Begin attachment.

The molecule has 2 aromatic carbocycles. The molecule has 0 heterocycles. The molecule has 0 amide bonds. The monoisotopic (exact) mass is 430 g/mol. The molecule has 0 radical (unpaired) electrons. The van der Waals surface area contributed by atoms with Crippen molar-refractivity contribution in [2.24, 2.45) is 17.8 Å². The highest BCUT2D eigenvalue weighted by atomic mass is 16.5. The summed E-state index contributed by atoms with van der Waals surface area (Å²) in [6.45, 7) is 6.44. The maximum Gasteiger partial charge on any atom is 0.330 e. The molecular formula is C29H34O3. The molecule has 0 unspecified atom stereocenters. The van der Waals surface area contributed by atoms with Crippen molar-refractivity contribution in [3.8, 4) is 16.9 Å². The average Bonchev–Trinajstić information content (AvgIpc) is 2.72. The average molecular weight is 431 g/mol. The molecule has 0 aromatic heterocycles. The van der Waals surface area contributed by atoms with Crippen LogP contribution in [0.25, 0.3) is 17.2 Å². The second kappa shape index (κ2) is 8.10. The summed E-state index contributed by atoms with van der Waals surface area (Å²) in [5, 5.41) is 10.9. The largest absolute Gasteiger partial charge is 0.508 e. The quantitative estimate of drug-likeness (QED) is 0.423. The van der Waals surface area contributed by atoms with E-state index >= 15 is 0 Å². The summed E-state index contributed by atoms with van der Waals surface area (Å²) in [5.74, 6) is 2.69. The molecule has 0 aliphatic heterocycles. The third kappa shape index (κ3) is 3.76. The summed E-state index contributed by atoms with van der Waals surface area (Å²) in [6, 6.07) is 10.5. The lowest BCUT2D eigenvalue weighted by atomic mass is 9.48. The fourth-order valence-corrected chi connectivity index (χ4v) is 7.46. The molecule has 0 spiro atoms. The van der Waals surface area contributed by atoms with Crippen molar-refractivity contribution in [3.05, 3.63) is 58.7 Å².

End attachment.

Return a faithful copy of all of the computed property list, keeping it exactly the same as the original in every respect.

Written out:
The molecule has 2 aromatic carbocycles. The molecule has 0 heterocycles. The molecule has 0 amide bonds. The monoisotopic (exact) mass is 430 g/mol. The molecule has 0 radical (unpaired) electrons. The van der Waals surface area contributed by atoms with Crippen molar-refractivity contribution in [2.24, 2.45) is 17.8 Å². The highest BCUT2D eigenvalue weighted by atomic mass is 16.5. The summed E-state index contributed by atoms with van der Waals surface area (Å²) in [6.45, 7) is 6.44. The maximum Gasteiger partial charge on any atom is 0.330 e. The molecular formula is C29H34O3. The molecule has 0 unspecified atom stereocenters. The van der Waals surface area contributed by atoms with Crippen molar-refractivity contribution in [3.8, 4) is 16.9 Å². The average Bonchev–Trinajstić information content (AvgIpc) is 2.72. The average molecular weight is 431 g/mol. The molecule has 0 aromatic heterocycles. The van der Waals surface area contributed by atoms with Crippen LogP contribution in [0.25, 0.3) is 17.2 Å². The second kappa shape index (κ2) is 8.10. The summed E-state index contributed by atoms with van der Waals surface area (Å²) in [5, 5.41) is 10.9. The largest absolute Gasteiger partial charge is 0.508 e. The quantitative estimate of drug-likeness (QED) is 0.423. The van der Waals surface area contributed by atoms with E-state index >= 15 is 0 Å². The summed E-state index contributed by atoms with van der Waals surface area (Å²) in [5.74, 6) is 2.69. The molecule has 0 aliphatic heterocycles. The third kappa shape index (κ3) is 3.76. The summed E-state index contributed by atoms with van der Waals surface area (Å²) in [6, 6.07) is 10.5. The lowest BCUT2D eigenvalue weighted by atomic mass is 9.48. The fourth-order valence-corrected chi connectivity index (χ4v) is 7.46. The molecule has 0 spiro atoms. The van der Waals surface area contributed by atoms with Crippen molar-refractivity contribution in [3.05, 3.63) is 58.7 Å².